Sunday, May 29, 2011

Complete happiness

My joy is complete. God has given abundantly more than I could ever wish for, "pressed down, shaken together and overflowing" (Luke 6:38).

On May 20, 2011 John and I became engaged.

How precious is Your lovingkindness, O God!
And the children of men take refuge in the shadow of Your wings.
They drink their fill of the abundance of Your house;
and You give them to drink of the river or Your delights.
For with You is the fountain of life;
in Your light we see light. (Psalms 36:7-9)

Thursday, January 13, 2011

Love bade me welcome

Love bade me welcome, yet my soul drew back,
Guilty of dust and sin.
But quick-ey'd Love, observing me grow slack
From my first entrance in,
Drew nearer to me, sweetly questioning
If I lack'd anything

"A guest," I answer'd, "worthy to be here";
Love said, "You shall be he."
"I, the unkind, the ungrateful? ah my Dear,
I cannot look on Thee."
Love took my hand and smiling did reply,
"Who made the eyes but I?"

"Truth, Lord, but I have marr'd them; let my shame
Go where it doth deserve."
"And know you not," says Love, "who bore the blame?"
"My Dear, then I will serve."
"You must sit down," says Love, "and taste my meat."
So I did sit and eat.

--George Herbert

Saturday, November 06, 2010

Just breathe

I was standing waste deep in water, gasping for breath. I love to swim. It had been a while since I had last swum, and I wanted to go for a long distance. On the last few laps I decided to give it my all and see how fast I could swim the pool. It wasn't very fast, but it certainly winded me, and therefore I was standing in the pool, trying to recover by taking deep gulps of air. I was so thankful for lungs that could fill with the life giving oxygen.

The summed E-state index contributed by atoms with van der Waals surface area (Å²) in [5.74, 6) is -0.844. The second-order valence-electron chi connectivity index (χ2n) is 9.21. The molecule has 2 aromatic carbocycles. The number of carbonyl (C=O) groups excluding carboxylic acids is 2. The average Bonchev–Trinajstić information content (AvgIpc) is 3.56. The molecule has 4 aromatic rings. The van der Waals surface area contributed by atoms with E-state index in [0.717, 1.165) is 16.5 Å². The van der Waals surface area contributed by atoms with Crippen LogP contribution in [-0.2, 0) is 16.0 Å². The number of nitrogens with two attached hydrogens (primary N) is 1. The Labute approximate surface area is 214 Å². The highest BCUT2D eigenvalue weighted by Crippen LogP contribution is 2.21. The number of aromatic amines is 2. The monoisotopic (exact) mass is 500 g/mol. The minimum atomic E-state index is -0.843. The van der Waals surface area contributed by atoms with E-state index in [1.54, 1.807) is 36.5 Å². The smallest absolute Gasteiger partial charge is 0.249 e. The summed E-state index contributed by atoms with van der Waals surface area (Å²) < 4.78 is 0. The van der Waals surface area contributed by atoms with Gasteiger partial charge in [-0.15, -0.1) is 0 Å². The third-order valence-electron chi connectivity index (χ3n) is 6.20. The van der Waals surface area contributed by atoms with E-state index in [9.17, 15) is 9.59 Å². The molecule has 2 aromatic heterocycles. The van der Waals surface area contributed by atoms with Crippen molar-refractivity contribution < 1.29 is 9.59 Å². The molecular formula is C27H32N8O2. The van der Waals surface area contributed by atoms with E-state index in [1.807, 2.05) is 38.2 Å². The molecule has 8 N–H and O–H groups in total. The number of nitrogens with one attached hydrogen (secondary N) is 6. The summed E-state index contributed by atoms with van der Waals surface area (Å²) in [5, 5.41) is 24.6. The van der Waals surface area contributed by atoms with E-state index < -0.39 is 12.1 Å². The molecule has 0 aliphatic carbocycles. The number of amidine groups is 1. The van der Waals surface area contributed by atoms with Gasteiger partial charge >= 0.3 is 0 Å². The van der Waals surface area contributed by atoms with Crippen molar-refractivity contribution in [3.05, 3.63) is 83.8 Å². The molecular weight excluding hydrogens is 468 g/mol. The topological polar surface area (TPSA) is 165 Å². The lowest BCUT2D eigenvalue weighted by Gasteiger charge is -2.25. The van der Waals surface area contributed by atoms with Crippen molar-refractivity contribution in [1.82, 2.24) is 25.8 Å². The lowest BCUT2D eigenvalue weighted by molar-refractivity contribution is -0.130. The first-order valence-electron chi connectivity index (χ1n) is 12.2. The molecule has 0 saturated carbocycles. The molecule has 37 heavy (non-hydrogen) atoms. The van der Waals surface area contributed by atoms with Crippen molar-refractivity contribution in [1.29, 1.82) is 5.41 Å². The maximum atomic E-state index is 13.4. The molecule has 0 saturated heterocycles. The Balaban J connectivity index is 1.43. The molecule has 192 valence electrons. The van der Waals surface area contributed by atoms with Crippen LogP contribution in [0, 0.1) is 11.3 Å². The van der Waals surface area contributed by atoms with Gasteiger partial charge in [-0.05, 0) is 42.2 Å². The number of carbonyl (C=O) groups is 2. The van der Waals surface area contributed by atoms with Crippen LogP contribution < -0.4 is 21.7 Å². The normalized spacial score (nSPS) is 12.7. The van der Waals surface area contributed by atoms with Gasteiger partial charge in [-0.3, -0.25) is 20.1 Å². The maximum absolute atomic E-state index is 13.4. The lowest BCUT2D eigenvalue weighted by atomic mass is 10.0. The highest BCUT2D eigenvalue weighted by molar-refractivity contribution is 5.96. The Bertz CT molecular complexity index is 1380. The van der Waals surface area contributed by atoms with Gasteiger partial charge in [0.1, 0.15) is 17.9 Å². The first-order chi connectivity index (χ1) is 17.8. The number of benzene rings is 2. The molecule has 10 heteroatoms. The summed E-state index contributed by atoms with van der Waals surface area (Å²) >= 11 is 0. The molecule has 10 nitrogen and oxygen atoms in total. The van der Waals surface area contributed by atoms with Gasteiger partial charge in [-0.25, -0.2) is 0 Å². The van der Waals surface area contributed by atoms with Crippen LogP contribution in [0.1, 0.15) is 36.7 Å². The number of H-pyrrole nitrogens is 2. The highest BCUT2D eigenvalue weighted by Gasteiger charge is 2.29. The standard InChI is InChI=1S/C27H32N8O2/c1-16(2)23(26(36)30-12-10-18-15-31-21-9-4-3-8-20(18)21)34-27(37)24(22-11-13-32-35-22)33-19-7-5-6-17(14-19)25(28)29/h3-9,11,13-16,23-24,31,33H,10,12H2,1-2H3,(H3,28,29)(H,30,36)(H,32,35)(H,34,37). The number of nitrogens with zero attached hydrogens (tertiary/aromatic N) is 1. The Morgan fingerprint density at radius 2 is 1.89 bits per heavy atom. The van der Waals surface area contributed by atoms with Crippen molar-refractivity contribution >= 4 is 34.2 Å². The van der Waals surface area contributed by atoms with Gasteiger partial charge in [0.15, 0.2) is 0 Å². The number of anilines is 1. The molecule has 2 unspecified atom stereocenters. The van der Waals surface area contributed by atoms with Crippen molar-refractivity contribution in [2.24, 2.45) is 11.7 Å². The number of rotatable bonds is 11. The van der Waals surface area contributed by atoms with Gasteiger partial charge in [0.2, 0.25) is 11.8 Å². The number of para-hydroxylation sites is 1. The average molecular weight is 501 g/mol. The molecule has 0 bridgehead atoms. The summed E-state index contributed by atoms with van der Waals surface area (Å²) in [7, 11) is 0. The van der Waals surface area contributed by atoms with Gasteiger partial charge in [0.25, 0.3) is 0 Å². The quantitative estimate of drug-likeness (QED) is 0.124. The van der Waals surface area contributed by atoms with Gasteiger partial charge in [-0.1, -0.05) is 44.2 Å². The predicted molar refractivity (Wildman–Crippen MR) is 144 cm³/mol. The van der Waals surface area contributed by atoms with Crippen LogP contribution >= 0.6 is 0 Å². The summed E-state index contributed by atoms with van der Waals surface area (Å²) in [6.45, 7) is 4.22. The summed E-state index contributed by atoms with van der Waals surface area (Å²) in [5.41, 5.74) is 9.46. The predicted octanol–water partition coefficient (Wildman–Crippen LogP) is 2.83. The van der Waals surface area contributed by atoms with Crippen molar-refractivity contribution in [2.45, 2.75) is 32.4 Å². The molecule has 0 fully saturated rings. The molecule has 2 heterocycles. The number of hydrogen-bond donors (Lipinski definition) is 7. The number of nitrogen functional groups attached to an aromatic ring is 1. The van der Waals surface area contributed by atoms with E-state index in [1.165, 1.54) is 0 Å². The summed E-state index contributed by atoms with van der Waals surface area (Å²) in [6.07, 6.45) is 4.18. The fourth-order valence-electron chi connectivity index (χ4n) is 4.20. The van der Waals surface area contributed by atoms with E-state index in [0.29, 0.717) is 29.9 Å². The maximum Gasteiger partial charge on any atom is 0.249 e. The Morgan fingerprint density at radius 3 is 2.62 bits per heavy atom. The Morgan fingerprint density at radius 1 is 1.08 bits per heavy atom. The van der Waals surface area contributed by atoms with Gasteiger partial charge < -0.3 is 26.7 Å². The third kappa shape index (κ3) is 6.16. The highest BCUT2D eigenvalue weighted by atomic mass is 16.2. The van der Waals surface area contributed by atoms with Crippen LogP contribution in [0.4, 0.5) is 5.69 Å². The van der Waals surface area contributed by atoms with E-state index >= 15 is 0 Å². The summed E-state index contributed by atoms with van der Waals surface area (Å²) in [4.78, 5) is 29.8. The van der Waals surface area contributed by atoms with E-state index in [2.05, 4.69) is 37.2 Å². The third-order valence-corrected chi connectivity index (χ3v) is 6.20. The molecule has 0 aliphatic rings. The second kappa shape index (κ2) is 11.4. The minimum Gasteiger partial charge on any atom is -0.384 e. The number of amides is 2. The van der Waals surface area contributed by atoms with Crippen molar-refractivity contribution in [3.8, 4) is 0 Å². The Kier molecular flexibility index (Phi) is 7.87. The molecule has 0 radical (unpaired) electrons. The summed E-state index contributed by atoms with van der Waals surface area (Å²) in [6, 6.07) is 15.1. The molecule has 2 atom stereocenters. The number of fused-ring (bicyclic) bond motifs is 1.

So many times we take air for granted. Breathing comes so naturally that we don't think about it, even though we use air constantly. Certain types of air are irresistible: salty sea air, balsam scented mountain air, and snow laden, crisp winter air. We might not realize how important breathing is until we are limited in our supply. When playing long sections on my oboe, I am so thankful for the composers who leave one or two rests to recuperate my lungs.

I was reading the other day in 1 Thessalonians 5:17 "pray without ceasing". It reminded me of a quote from Ellen G. White
“Prayer is the breath of the soul. It is the secret of spiritual power. No other means of grace can be substituted, and the health of the soul be preserved. Prayer brings the heart into immediate contact with the Well-spring of life, and strengthens the sinew and muscle of the religious experience. Neglect the exercise of prayer, or engage in prayer spasmodically, now and then, as seems convenient, and you lose your hold on God. The spiritual faculties lose their vitality, the religious experience lacks health and vigor.”—Ellen G. White, Gospel Workers, pp. 254, 255
How often do we pray? Do we take long intermissions in our prayer life and end up depleted as I was after swimming? Do we breathe prayer and cleanse our spiritual lungs as often as we cleanse our physical lungs? Without respiration there is no life. Lord, remind me to breathe prayers to You throughout my whole day.

Tuesday, October 05, 2010


Recently my life has consisted of...

I am so thankful for...

But most importantly, I am indebted to...